Prints appealed to Sandzén's democratic spirit. He was an enthusiastic supporter of art who felt that original art ought to be available to all, and he appreciated the multiple examples of a print that could be made from a single design. He often gave away his prints, to purchasers of his paintings and sometimes to those who simply asked for one, and he also tended not to limit the editions of a particular print.
In 1901, Sandzén seriously considered leaving Bethany
College for a teaching position at Gustavus Adolphus College, which he had
visited at the invitation of his friend Karl A. Kilander, professor of Swedish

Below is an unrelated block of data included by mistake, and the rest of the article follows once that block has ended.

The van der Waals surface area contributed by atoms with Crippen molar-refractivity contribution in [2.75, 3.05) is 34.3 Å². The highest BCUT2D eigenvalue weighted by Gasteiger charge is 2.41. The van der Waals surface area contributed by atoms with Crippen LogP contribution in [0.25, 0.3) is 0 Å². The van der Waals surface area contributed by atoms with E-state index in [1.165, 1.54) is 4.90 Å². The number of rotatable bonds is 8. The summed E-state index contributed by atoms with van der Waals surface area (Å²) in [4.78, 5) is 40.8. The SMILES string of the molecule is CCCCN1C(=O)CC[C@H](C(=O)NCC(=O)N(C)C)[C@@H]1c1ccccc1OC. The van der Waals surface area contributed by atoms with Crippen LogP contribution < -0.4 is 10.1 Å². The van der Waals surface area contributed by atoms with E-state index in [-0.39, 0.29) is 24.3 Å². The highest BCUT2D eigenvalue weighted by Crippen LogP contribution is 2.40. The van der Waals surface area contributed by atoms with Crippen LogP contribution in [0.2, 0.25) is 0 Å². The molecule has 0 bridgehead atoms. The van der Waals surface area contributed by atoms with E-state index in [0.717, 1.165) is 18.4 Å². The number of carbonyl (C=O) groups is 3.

and Christianity at the College. In 1941, he made another visit to Gustavus,
invited by his former pupil Lorena Daeschner Hall, instructor of art at
the College. He gave a lecture and his prints and paintings were offered
for sale. A number of works were purchased from him around this time, including
the painting Early Fall, Smoky River, Kansas, to the right, which
was bought by a group of students as a gift to the College. The generous
artist also gave another painting on view in this exhibit, Mountain Stream,
Eldora, Colorado, as part of the bargain, and in gratitude for his visit,
he gave several prints to the College, including this one. It is inscribed
along the lower edge in Sandzén's hand, "with best wishes to
G. A. College 1941."